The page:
July 13, 2023

CA Supreme Court Clarifies Employer Liability for Spread of COVID-19 to Employee Family Members

A recent California Supreme Court ruling finds that employers do not owe a duty of care under California law to prevent the spread of COVID-19 to an employees’ household members. However, the Court also held that the exclusivity provisions of the Workers’ Compensation Act do not bar a non-employee’s recovery for injuries that are not legally dependent on an injury suffered by an employee.

In the case Kuciemba v. Victory Woodworks, Inc., (Kuciemba)[i] an employee alleged his employer’s failure to take COVID-19 precautions – required by the County of San Francisco – resulted in his COVID-19 infection and that of his spouse.

The following questions were before the Court: 1) If an employee contracts COVID-19 at the workplace and brings the virus home to a spouse, does the California Workers’ Compensation Act (WCA)[ii] bar the spouse’s negligence claim against the employer? (2) Does an employer owe a duty of care under California law to prevent the spread of COVID-19 to employees’ household members?

WCA Does Not Bar Spousal Negligence Claims Associated With COVID-19

Certain exclusivity provisions of the WCA limit an employee’s recovery for work-related injuries to the WCA’s so-called ‘compensation bargain.’ Under this bargain, the employer assumes liability for industrial personal injury or death without regard to fault in exchange for limitations on the amount of that liability.  In the bargain, employees are afforded relatively swift and certain payment of benefits to cure or relieve the effects of industrial injury without having to prove fault but, in exchange, give up the wider range of damages potentially available in tort[iii].

In Kuciemba, the Court found that when it comes to derivative claims – such as injuries suffered by the spouse of an injured employee – the WCA exclusivity provisions did not bar the spouse’s tort claims (for damages suffered due to contracting COVID-19) against the employer because the injury suffered was deemed independent of the employee’s workplace injury. In other words, a family member’s claim for their own independent injury, one not legally dependent on the employee’s injury, is actionable as a tort claim, even if both injuries were caused by the same negligent conduct of the employer.

Employer Has No Duty of Care to Prevent Spread of COVID-19 to Employee Family Members

The requirement of a legal ‘duty of care’ is frequently invoked to generally limit otherwise potentially infinite liability which would follow from every negligent act. Codified in the California Civil Code, this duty of care – even in an employment context – is broad but nonetheless limited.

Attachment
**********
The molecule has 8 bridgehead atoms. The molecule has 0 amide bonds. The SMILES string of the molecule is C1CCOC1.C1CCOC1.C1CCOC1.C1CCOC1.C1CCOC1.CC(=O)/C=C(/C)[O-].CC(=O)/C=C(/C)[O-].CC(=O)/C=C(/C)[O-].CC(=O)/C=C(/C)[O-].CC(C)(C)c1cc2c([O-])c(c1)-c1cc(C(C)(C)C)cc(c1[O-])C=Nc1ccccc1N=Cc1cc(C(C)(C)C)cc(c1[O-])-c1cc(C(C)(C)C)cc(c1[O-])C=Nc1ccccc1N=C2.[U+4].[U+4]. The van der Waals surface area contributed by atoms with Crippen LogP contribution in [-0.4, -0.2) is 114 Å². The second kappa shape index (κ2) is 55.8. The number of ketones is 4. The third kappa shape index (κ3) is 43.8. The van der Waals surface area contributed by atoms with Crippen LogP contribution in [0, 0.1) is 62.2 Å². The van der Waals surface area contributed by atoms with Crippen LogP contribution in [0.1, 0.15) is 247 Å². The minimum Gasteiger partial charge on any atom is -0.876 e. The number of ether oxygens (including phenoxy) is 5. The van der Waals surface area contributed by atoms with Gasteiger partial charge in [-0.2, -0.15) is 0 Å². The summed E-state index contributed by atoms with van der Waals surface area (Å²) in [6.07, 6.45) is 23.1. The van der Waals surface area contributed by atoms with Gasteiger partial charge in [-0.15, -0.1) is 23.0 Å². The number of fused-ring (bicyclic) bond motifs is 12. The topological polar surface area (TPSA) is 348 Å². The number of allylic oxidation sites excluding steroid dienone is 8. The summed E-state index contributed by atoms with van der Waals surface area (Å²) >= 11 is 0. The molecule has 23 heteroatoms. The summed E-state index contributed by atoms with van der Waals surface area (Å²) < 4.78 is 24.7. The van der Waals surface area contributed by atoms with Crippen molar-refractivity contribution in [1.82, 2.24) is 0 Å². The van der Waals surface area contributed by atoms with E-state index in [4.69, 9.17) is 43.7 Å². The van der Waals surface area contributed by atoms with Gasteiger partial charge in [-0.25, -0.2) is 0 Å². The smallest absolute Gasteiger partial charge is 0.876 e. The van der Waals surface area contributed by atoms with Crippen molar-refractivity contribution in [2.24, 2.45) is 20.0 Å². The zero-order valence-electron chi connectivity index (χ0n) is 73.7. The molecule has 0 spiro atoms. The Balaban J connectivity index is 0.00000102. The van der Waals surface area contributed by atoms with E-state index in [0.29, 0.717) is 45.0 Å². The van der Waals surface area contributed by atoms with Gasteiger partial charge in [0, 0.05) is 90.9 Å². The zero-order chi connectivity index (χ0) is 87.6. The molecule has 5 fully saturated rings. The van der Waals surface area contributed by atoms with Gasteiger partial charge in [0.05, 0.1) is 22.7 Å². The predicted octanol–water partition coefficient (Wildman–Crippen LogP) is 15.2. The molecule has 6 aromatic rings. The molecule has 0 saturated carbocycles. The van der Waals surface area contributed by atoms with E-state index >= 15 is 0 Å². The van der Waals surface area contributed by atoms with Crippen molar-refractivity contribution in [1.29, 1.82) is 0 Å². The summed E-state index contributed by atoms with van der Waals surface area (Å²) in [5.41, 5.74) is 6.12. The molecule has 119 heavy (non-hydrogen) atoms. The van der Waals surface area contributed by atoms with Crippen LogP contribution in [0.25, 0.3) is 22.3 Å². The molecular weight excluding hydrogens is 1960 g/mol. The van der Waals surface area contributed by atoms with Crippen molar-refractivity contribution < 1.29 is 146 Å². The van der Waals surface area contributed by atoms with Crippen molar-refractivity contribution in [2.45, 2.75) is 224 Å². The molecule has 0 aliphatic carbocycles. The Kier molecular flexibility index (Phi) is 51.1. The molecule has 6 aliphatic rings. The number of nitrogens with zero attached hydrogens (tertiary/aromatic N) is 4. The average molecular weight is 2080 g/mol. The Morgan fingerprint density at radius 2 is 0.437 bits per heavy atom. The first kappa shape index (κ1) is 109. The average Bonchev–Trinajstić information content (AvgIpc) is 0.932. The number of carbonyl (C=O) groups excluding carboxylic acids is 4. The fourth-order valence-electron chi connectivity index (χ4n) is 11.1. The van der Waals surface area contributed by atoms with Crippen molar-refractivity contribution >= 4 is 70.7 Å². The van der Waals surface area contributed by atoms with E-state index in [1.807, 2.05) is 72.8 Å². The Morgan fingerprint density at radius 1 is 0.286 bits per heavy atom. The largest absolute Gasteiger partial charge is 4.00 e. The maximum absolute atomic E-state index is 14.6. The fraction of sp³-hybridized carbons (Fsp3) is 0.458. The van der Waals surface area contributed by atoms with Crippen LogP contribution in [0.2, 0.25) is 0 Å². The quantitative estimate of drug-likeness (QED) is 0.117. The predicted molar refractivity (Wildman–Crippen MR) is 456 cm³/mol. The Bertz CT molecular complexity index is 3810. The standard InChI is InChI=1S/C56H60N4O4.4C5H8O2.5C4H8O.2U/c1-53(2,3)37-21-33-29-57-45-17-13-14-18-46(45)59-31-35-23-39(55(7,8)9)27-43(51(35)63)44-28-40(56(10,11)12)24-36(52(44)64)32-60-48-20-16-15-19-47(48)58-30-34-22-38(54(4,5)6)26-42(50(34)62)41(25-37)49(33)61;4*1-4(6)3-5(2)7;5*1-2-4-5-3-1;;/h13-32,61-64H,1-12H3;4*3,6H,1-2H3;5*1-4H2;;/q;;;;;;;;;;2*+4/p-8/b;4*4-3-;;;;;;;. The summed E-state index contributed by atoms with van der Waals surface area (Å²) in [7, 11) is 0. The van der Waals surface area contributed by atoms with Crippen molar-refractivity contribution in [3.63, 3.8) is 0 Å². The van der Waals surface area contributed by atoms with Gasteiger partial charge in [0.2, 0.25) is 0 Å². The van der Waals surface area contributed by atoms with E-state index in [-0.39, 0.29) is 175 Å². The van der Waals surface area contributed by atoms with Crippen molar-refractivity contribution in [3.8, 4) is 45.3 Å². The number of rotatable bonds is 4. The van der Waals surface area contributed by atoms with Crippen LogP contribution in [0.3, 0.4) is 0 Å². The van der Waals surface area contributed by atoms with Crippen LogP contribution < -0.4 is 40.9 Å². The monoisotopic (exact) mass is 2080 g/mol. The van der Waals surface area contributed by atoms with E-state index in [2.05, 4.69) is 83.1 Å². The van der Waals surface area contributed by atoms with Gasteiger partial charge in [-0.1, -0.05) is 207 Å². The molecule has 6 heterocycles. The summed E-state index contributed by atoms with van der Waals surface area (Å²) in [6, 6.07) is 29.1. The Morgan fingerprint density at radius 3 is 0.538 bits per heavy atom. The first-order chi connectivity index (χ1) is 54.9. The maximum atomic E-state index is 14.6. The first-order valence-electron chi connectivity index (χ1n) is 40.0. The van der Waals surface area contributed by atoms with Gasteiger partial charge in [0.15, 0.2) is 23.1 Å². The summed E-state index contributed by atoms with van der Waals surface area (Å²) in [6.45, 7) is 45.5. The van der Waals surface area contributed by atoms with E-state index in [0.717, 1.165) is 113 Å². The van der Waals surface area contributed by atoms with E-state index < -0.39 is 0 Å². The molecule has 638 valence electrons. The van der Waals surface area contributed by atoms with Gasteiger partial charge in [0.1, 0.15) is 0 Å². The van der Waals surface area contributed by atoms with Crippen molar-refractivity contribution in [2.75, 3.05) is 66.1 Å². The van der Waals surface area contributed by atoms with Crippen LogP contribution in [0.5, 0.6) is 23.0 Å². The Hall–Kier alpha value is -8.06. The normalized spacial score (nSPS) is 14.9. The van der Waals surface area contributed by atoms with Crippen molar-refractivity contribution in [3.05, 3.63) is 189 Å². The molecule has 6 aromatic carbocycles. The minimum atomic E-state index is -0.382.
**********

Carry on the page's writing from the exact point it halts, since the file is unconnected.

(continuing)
In Kuciemba, plaintiffs alleged the employer was required “to exercise due care in [its] own actions so as not to create an unreasonable risk of injury to others.” Determining that the “touchstone” of such an “analysis is the foreseeability of [] intervening conduct,” the Court’s response focused on not only the employer’s duty of care but other mitigating circumstances (e.g., conduct of the employee in getting to/from work, varying levels of diligence in masking and avoiding crowds or employing other precautions to prevent illness).

Continuing to focus on the practicalities of a broad interpretation of the employer’s duty of care, the Court envisioned not only “dire financial consequences for employers and a possibly broader social impact,” but also “the potential litigation explosion facilitated by a duty to prevent COVID-19 infections in household members,” and the significant burdens that would place on the judicial system and the community.

Taking all this into consideration, the Court’s final ruling that, “an employer does not owe a duty of care under California law to prevent the spread of COVID-19 to employees’ household members,” was not surprising.

Key Takeaways

While an employer may not have a ‘duty of care’ when it comes to preventing the spread of COVID-19 to an employee’s household members, it does still have legal obligations to prevent the spread of COVID-19:

Following state mandated COVID-19 protocols will also help lower an employer’s risk when it comes to defending against an employee’s household member’s individual injury allegedly caused by the employer’s negligence.


[i] Supreme Court of California S274191 (July 6, 2023).

[ii] Lab. Code, § 3200 et seq.

[iii] Tort is a legal term meaning a wrongful act or an infringement of a right (absent a contract) leading to civil liability.